Coronavirus: Prepare, Don't Panic

Coronavirus and Pets

Learn what YOU can do to prepare your family of pets and people for COVID-19.

For current guidance and news about COVID-19, refer to Multnomah County's website often:

What You Can Do For Your Pets

Have a Plan

Have a plan in place for your pets in an emergency if you are sick or require hospitalization. Who will care for them? Will they have enough food, medication, litter, or other necessary supplies?

To prepare

  • Identify a family member or friend who can care for your pet if their primary caretakers are ill. This is the most important thing you can do to prepare! Multnomah County Animal Services has limited capacity to care for stray animals, and emergency boarding is limited to referrals from hospital case workers for critical circumstances, as shelter capacity allows.
  • Have crates, food, and extra supplies on hand and ready to go for quick movement of pets.
  • Keep all animal vaccines up to date if emergency boarding becomes necessary.
  • Ensure all medications are documented with dosages and administering directions. Include veterinary prescriptions if possible.
  • Ensure all pets have identification — a collar with the pet license number, and tags with your contact numbers. Microchip your pet, and/or contact your microchip registry to ensure your information is current.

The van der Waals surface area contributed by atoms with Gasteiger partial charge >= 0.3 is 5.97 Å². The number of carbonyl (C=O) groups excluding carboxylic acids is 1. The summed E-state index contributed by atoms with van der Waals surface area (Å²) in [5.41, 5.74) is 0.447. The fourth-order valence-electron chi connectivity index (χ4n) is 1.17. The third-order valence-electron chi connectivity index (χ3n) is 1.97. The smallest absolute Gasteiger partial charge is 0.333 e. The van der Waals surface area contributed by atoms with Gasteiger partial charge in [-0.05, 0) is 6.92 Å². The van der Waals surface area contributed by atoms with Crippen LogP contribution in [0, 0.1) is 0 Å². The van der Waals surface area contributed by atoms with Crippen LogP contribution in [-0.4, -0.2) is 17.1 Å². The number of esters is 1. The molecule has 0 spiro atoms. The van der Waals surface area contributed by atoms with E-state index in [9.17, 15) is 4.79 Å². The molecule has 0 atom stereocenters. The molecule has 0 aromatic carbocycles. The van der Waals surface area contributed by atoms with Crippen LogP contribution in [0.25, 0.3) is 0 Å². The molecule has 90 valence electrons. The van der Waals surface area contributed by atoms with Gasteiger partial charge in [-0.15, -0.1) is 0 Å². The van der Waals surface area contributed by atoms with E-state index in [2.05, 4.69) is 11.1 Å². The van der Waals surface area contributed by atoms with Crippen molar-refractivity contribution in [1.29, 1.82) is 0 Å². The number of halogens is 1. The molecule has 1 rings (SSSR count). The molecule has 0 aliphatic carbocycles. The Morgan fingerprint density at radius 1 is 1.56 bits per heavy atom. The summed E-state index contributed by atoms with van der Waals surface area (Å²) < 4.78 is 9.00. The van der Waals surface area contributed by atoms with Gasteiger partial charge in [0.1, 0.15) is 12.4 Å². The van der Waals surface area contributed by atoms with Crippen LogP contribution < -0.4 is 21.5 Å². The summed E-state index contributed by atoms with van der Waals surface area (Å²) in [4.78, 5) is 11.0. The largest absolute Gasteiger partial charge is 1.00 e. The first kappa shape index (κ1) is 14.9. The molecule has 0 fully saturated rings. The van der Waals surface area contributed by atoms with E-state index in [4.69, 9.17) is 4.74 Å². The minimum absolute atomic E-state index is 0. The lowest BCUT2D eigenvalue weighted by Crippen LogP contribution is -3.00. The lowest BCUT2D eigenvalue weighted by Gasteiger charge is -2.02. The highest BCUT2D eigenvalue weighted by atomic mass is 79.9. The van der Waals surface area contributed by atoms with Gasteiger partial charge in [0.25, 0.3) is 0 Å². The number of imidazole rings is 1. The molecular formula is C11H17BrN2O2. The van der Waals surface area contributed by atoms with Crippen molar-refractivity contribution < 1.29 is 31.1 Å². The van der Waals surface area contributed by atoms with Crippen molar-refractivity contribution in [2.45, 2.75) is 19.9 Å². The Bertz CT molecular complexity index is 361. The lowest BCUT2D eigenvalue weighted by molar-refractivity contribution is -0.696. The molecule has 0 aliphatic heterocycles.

Frequently Asked Questions About COVID-19 and Pets

Here is interim guidance sourced from the Center for Disease Control (CDC) based on what is currently known about COVID-19.

Is my pet at risk from the COVID-19 coronavirus, or will my pet infect me?

The CDC says that, at present, there is no evidence to suggest that dogs or cats will become a source of infection of COVID-19, nor is there evidence to support that animals such as dogs or cats can be infected with COVID-19.

(Source: CDC COVID-19 FAQ)

Should I avoid contact with pets or other animals if I'm sick with COVID-19?

You should restrict contact with pets and other animals while you are sick with COVID-19, just like you would around other people. Although there have not been reports of pets or other animals becoming sick with COVID-19, it is still recommended that people sick with COVID-19 limit contact with animals until more information is known about the virus. When possible, have another member of your household care for your animals while you are sick. If you are sick with COVID-19, avoid contact with your pet, including petting, snuggling, being kissed or licked, and sharing food. If you must care for your pet or be around animals while you are sick, wash your hands before and after you interact with pets and wear a facemask.

(Source: CDC COVID-19 FAQ)